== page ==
In a text message to a third woman, the first woman also wrote, “i will make the silly blonde with a head injury want to kill her self because u fuck with me my family or my friends it’s over.”
The third woman then texted the first woman saying, ‘I’ll gather up some tape & tacks.”
On the day the photos were posted all over Glasgow, the third woman texted the first woman, “It’s done let’s see what happens,” according to the police report.
After the photos were posted in the town, Denise Fernatt filed a report with the Glasgow Police Department, which began investigating.
On Aug. 4, 2017, one of the photos was sent to Denise Fernatt’s supervisor, Judge John Hatcher, at the Fayette County Courthouse where she had worked in the probation department for 17 years. Hatcher then fired her.
“He called her in the office and kept flashing the picture in her face telling her she was a disgrace to the department,” Roy Fernatt told WWVA.com. “He wouldn’t let her explain nothing. He wouldn’t let her explain that the picture was over seven years old.”
Fernatt was “embarrassed and upset” that her “reputation had been ruined and that her private life had been invaded,” the lawsuit said.
The next day, she died by suicide. In her car, authorities found the termination letter from the judge and a suicide note, Carney said.
Denise Fernatt had had depression, which recurred after she sustained a head injury in a motorcycle accident, according to Carney. The Fernatts left the Fire and Iron Motorcycle Club soon after the accident.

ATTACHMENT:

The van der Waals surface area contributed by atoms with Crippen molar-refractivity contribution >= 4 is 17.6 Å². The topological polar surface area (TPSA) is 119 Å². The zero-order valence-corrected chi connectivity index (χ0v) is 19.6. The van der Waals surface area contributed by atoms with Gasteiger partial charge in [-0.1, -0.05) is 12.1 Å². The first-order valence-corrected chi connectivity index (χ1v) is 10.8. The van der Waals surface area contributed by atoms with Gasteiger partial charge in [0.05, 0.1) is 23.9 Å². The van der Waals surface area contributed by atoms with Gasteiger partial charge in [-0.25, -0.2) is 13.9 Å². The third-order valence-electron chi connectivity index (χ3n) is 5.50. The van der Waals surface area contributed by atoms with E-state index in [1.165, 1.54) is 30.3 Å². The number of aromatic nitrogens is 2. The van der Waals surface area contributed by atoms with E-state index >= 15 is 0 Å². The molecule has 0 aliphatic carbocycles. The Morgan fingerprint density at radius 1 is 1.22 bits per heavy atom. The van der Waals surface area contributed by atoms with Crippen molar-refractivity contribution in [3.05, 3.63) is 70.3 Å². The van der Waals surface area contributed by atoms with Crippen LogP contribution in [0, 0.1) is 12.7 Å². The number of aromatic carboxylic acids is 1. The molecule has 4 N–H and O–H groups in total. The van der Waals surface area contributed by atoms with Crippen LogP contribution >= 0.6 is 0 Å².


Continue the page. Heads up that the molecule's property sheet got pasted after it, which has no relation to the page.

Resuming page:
Denise Fernatt had made previous attempts to die by suicide, according to police reports.
The lawsuit said that the members of the club and their friends were aware of her “mental and emotional fragilities” and that they sought to exploit those by their actions.
“But for the bullying and hazing endured by decedent in the days preceding her death she would not have died,” the lawsuit says. “The mental and emotional abuse seriously impaired the physical and mental capacities of the decedent, and proximately caused her death.”
Roy Fernatt is suing for damages including funeral expenses and loss of employment benefits, as well as mental anguish and the loss of companionship.
In 2017, the Glasgow Police Department concluded its investigation into Fernatt’s suicide and the events leading up to it without pressing charges against anyone.
The department said that the Kanawha County prosecutor’s office had advised police that there was “no criminal offense” that authorities could pursue and that the case was “more of a civil and moral matter,” according to the police report.
However, Roy Fernatt, with the help of Clifford and Carney, is fighting to introduce legislation that would criminalize adult bullying in the state of West Virginia. While the state has a law prohibiting bullying and harassment of students in school, that statute does not apply to adults. Clifford said that they have met with West Virginia state Sen. Patricia Rucker, who has expressed interest in drafting the legislation. Rucker was not immediately available for comment.
In a recent Facebook post dedicated to his wife, Roy Fernatt wrote, “Denise I’ve told you so many times (days, nights, or as I’m just riding down the road) that I would never stop fighting for you as long as I live. Well I’m still living so I’m still fighting. I have always loved you and will never stop loving you.”
The National Suicide Prevention Lifeline is 1-800-273-8255. Other international suicide helplines can be found at befrienders.org. You can also text TALK to 741741 for free, anonymous 24/7 crisis support in the US from the Crisis Text Line.